M197 electric cannon

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M197 Gatling gun
TypeRotary cannon
Place of originUnited States
Service history
In service1967–present
Used byUnited States Marine Corps
Production history
DesignerGeneral Dynamics
ManufacturerGeneral Dynamics Armament Systems
Mass132 pounds (60 kg)
Length1,828 millimetres (72.0 in)
Barrel length1,524 millimetres (60.0 in)

Caliber20 mm
Barrels3-barrel (progressive RH parabolic twist, 9 grooves)
Rate of fire750-1500 rpm[1]
Muzzle velocity1,030 m/s (3,300 ft/s)

The M197 electric cannon is a 20 mm three-barreled electric Gatling-type rotary cannon used by the United States military.


The M197 electric cannon was developed primarily for use by United States Army helicopter gunships. Development began in 1967 after experience in the Vietnam War revealed the inadequacy of the 7.62 mm Minigun for gunship use. The M197 is essentially a lightened version of the General Electric M61 Vulcan cannon, with three barrels instead of six. Its maximum rate of fire is one quarter that of the Vulcan, largely to limit its recoil for light aircraft and helicopter use. It shares the Vulcan's M50 and PGU series 20 mm ammunition.


The M197 went into service on later marks of the AH-1 Cobra, using either the M97 or A/A49E-7 armament subsystems, and was also fitted in a ventral turret on the U.S. Marine Corps YOV-10D Bronco NOGS. It is also the basis of the GPU-2/A gun pod, which incorporates the cannon, a battery and electric drive motor, and 300 rounds of linkless ammunition.

In the Cobra, the weapon is supplied with a magazine of 700 linked rounds, with a total capacity including feeder system of 750 rounds. It has a cyclic rate of fire of 730+-50 rounds per minute. Standard practice is to fire the cannon in 30- to 50-round bursts. With extended automatic firing from a hover, the recoil is sufficient that the application of forward cyclic to maintain one's position over the ground is inadequate.

The M197 remains in use in the latest AH-1W Cobra and AH-1Z Viper gunships. Although the weapon's rotary drive is theoretically quite reliable, its ammunition feed has been anything but: Marine pilots initially reported an alarmingly high jam rate (sometimes greater than 30%).[citation needed] The USMC and the manufacturer are aware of the problem and in 2011 a linkless feed system developed by Meggit Defense Systems was incorporated into the AH-1W and the Zulus.[citation needed] The system is capable of holding 650 +/-3 rounds in the storage unit with approximately 40 rounds in the feed chute.

The M197 is also mounted as a chin turret in Italy's Agusta A129 Mangusta CBT helicopter, with a capacity of 500 rounds.[2]

The M197 is also mounted as a chin turret in South Korea's KAI LAH helicopter.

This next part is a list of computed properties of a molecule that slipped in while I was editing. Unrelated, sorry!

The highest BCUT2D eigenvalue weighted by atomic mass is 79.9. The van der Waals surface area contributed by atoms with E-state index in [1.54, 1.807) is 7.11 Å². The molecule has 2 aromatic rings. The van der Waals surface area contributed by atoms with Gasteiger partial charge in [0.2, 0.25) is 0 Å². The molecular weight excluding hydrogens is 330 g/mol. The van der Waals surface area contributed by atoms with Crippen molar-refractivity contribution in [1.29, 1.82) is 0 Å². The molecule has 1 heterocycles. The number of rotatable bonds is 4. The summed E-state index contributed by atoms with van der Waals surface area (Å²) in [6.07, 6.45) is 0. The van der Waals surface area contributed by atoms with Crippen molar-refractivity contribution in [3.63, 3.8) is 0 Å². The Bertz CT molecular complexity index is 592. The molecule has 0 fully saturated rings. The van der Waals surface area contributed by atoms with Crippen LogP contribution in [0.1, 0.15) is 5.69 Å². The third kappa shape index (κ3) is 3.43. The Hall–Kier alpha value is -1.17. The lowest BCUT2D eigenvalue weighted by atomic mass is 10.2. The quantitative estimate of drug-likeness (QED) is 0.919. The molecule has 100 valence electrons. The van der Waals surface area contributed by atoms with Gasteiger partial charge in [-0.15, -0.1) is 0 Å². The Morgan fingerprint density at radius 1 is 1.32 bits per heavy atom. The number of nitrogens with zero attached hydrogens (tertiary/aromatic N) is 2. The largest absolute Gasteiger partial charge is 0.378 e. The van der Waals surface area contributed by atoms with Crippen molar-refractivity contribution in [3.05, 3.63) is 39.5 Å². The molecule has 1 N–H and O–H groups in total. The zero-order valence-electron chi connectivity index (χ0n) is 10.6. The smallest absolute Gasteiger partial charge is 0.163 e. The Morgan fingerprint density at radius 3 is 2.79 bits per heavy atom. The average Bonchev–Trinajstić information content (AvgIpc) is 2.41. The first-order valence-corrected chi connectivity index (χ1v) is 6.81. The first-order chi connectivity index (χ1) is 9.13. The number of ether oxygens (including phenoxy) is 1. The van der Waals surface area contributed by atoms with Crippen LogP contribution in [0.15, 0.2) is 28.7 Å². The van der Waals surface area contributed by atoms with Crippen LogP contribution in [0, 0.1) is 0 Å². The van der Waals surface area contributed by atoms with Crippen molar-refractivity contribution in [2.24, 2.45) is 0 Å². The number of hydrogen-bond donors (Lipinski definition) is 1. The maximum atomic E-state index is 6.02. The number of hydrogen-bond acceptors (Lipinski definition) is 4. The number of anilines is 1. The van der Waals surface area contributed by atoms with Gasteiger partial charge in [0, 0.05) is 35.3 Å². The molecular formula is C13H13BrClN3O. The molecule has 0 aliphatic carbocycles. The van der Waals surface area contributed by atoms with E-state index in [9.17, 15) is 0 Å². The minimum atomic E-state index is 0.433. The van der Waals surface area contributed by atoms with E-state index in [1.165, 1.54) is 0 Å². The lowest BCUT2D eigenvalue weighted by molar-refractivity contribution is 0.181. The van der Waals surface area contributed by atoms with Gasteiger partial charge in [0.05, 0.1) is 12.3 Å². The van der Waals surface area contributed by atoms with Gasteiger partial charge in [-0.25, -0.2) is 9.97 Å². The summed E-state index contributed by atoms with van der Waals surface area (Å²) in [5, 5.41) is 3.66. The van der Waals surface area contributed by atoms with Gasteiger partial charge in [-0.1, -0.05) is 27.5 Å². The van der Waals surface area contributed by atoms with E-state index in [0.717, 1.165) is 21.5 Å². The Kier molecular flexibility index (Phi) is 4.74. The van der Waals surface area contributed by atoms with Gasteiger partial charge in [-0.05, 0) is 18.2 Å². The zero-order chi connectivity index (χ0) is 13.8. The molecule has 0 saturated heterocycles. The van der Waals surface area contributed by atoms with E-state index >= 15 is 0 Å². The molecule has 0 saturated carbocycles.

XM197 cannon on an AU-23A

The M197 was also mounted into the AU-23A as a handheld Door gun.

The XM301 was an improved M197 intended to be the gun on the later canceled RAH-66 Comanche.

The weapon's current contractor is General Dynamics Armament Systems.

Iran has claimed downing one Iraqi MiG-21 fighter on 14 February 1986 during the Iran–Iraq War using the M197 gun turret installed on its AH-1J Internationals. The cannon was also used during the "dogfights" between Iranian AH-1Js and Iraqi helicopters (usually Mi-24s and Gazelles).


Designation Type Projectile Weight [g] Bursting charge [g] Muzzle Velocity [m/s] Description
M53 API ? 4.2 g incendiary 1030 Penetration 20mm at 25-degree impact and 100 meter range,[3] 6.3mm RHA at 0-degree impact and 1000-m range.[4]
M56 HEI 102 9 g HE (RDX/wax/Al) and 1.5 g incendiary 1030 Nose fuzed round, no tracer. Effective radius for causing casualties to exposed personnel is 2 meters with fragmentation hazard out to 20 meters. Penetration 12.5mm RHA at 0 degree obliquity at 100m range
M242 HEI-T ? ? ? Similar to M56 series of HEI rounds, but with a tracer element
M246 HEI-T 102 8.0 g HE< ? Nose fuzed tracer round fired by M168 AA gun, self-destruct after 3 to 7 seconds of flight due to tracer burn-through.
M940 MPT-SD 105 9 g A-4/RDX/wax 1050 Multi-purpose fuzeless round, HE charge is initiated by the incendiary charge on the nose on impact. Self-destruct due to tracer burn-through. Penetration 12.5mm RHA at 0 degree impact at 518 m range, or 6.3mm at 60 degrees and 940 m.

See also[edit]


  1. ^ "General Dynamics Ordnance and Tactical Systems - Template". Archived from the original on 3 October 2015. Retrieved 29 September 2015.
  2. ^ "20MM Programs and Gun Systems - Nobles Manufacturing, Inc". Archived from the original on 7 September 2008. Retrieved 15 October 2011.
  3. ^ https://www.gd-ots.com/wp-content/uploads/2017/11/20mm-M50-Series.pdf[bare URL PDF]
  4. ^ http://ugcsurvival.com/FieldManuals/FM%201-140%2019960329-Helicopter%20Gunnery.pdf[bare URL PDF]